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Property Testing

Policy as Code (also known as “CrossGuard”) is Pulumi’s offering to set guardrails and enforce compliance for cloud resources. Typically, policy packs would run across multiple projects and stacks to apply organization-wide rules.

Property Testing repurposes the power of policy definitions for developers to define invariants, or properties, that must hold for a specific stack they are working on. While Policy as Code and Property Testing both use the same technology, the goals and workflows are different.

This guide walks you through an example of a property test written in TypeScript. A sample Pulumi program provisions an Amazon EKS cluster. The test ensures two properties of the EKS cluster:

  • Running Kubernetes version 1.13.
  • Provisioned inside a private VPC, rather than the default one.

Blank Project

Our setup consists of two directories. The parent folder contains a typical Pulumi program written in TypeScript and bootstrapped with pulumi new aws-typescript command.

The sub-directory tests contains a policy pack with our future property tests and is created with pulumi policy new aws-typescript (notice the policy argument).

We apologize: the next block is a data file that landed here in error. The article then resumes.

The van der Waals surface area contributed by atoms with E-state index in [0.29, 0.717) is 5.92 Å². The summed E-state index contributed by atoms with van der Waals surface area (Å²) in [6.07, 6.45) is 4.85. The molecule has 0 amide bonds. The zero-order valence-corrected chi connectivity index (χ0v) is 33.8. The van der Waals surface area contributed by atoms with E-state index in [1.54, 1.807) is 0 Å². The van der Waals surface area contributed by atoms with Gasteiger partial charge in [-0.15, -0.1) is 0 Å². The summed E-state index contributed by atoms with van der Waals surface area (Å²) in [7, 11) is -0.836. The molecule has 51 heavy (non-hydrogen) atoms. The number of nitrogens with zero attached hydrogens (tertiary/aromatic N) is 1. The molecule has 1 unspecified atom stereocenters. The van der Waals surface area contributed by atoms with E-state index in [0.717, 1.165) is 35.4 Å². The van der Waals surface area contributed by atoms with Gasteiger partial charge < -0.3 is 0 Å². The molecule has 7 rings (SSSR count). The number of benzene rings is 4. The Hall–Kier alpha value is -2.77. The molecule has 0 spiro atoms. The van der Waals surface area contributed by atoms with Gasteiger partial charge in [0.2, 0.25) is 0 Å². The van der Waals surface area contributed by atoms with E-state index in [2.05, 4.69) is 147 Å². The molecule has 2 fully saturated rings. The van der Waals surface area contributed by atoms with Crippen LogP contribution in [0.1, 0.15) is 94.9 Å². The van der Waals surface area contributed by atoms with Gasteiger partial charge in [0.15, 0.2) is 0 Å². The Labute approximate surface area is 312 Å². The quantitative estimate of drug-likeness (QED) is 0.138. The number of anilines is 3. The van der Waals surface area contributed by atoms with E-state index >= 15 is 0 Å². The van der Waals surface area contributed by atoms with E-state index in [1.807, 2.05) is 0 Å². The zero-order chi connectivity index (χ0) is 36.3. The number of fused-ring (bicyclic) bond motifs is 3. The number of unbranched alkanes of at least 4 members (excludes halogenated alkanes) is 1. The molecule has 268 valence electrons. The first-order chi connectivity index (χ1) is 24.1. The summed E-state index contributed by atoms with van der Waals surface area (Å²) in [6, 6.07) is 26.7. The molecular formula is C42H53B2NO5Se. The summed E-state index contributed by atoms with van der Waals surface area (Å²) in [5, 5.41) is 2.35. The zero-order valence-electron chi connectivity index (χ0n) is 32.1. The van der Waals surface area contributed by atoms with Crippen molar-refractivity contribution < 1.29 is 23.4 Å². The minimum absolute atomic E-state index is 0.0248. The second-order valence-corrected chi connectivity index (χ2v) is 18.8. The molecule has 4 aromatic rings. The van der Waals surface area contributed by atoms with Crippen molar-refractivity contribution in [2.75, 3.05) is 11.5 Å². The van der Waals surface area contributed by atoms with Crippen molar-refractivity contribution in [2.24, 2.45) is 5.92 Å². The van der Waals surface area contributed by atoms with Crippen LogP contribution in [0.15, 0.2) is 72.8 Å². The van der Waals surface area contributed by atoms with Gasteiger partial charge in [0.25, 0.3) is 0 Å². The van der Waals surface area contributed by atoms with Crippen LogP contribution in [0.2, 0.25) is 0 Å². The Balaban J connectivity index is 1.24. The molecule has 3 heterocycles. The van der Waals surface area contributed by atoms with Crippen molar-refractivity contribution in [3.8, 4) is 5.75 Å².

You can see the full layout in the examples repository.

Now it’s time to write the code!

Test-Driven Infrastructure

In true spirit of test-driven development (TDD), let’s start with the tests themselves.

Here is the content of our tests/index.ts test file:

import * as aws from "@pulumi/aws";
import * as policy from "@pulumi/policy";
import * as pulumi from "@pulumi/pulumi";

const stackPolicy: policy.StackValidationPolicy = {
    name: "eks-test",
    description: "EKS integration tests.",
    enforcementLevel: "mandatory",
    validateStack: async (args, reportViolation) => {
        const clusterResources = args.resources.filter(r => r.isType(aws.eks.Cluster));
        if (clusterResources.length !== 1) {
            reportViolation(`Expected one EKS Cluster but found ${clusterResources.length}`);
            return;
        }

        const cluster = clusterResources[0].asType(aws.eks.Cluster)!;

        // TODO 1: validate the cluster version

        // TODO 2: validate the cluster VPC
    },
}

const tests = new policy.PolicyPack("tests-pack", {
    policies: [stackPolicy],
});

This code does a few things worth describing. First, it imports all the packages that we’re going to use. Notably, this includes the Policy SDK package for testing, and the AWS and Pulumi SDK packages. Note that it does not import the Pulumi program with the EKS cluster definition. The tests are going to run against any program that satisfies its invariants.